I’ve been working in Serbia the last few days. The past weeks at home in the Netherlands, E and I noticed how the clock on the microwave in the kitchen was running behind. I’d arrive at the railway station in the morning to find that I was actually later than I thought. Had I been cycling slower than expected? But no it was the clock in the kitchen, that was off by a few minutes.
E sent me a link yesterday evening to a Dutch newspaper article that explains how this happened. [Update: Here’s the original press release by the European network of transmission system operators. The Guardian has an article in English, as does Ars Technica]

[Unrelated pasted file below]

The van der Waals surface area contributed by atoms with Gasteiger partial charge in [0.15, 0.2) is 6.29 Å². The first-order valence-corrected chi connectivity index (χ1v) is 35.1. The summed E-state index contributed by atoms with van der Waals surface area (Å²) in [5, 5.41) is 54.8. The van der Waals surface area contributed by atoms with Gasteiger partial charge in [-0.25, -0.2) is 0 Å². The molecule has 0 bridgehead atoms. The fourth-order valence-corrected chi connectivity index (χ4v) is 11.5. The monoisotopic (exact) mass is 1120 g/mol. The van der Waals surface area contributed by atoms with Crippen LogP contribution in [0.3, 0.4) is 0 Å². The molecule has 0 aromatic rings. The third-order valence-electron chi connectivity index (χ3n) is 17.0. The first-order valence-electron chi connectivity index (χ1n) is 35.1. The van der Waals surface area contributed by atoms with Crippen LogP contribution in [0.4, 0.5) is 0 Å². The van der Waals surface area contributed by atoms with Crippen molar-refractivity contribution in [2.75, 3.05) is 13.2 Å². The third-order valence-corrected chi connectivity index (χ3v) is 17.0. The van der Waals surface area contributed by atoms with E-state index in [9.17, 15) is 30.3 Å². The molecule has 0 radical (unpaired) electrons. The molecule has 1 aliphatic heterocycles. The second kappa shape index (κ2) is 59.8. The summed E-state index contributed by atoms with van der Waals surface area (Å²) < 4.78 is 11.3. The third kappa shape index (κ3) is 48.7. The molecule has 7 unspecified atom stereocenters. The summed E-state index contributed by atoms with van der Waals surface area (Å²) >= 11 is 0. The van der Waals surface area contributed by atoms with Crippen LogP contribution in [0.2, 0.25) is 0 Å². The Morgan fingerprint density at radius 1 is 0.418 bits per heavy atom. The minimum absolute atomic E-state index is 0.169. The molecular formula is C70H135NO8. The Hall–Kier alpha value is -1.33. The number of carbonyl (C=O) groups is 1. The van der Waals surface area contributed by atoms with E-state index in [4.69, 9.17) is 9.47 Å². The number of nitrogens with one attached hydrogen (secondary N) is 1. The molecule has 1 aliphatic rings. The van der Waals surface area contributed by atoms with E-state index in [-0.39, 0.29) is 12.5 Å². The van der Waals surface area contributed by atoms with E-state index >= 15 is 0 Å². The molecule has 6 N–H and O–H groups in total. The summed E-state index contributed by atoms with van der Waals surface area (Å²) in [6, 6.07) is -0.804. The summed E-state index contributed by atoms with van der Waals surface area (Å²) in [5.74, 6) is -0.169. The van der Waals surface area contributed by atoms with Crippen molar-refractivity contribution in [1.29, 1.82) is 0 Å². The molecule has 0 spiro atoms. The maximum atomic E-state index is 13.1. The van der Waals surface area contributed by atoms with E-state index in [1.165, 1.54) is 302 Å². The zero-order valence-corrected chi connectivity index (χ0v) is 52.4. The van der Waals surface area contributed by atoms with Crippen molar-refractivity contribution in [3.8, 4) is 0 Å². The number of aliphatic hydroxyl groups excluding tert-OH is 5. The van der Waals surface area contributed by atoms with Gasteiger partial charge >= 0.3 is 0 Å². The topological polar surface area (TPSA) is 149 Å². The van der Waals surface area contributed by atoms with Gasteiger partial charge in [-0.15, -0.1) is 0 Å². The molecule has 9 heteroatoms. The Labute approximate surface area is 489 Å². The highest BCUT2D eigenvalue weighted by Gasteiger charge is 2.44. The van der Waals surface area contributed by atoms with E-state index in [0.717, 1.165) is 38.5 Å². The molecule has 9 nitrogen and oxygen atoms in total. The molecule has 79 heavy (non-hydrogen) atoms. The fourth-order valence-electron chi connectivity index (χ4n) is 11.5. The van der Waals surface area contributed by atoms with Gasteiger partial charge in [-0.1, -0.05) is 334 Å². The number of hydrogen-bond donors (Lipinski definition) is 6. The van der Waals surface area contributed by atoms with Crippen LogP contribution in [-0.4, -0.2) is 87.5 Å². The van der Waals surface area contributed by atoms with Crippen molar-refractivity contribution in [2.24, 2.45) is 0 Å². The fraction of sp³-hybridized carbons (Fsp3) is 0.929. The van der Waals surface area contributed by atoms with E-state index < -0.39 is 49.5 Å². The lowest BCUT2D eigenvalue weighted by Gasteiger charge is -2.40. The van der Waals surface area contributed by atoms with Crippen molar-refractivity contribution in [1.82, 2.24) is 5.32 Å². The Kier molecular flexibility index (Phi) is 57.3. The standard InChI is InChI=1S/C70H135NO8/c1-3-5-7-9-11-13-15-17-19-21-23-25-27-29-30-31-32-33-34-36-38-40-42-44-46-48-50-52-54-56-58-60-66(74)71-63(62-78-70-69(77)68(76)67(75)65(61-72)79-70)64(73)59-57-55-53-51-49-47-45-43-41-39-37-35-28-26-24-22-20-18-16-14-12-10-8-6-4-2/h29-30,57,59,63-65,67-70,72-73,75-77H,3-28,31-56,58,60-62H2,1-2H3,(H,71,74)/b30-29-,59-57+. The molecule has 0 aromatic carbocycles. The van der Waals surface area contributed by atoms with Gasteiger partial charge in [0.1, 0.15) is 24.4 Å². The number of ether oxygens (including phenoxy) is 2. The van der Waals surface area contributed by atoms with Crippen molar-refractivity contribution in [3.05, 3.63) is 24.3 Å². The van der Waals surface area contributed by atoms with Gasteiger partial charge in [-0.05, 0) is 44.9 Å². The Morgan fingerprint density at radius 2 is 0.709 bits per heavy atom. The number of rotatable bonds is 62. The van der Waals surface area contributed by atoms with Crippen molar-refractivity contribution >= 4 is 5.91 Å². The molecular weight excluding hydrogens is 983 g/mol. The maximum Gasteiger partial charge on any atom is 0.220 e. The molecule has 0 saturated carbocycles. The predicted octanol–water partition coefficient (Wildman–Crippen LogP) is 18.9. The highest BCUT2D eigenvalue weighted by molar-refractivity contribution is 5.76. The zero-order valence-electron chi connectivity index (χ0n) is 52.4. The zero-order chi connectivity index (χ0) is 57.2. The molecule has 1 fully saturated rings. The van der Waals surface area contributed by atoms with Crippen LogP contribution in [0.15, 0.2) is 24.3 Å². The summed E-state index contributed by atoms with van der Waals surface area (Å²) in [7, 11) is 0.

Energy producers in Serbia and Kosovo, as a result of the ongoing arguments and tension between Serbia and Kosovo, currently deliver less energy to the European grid than planned. To compensate for that and balance the European network, the overall frequency of the alternating current has been lowered a tiny bit (0,004Hz of 50Hz) across Europe since mid January. Clocks like on our microwave use the frequency of the electric power to keep time. When the frequency drops, their counting slows. The Serbia and Kosovo energy producers caused me to nearly miss my train recently!
So this week I am working in the place that makes the clocks run slow.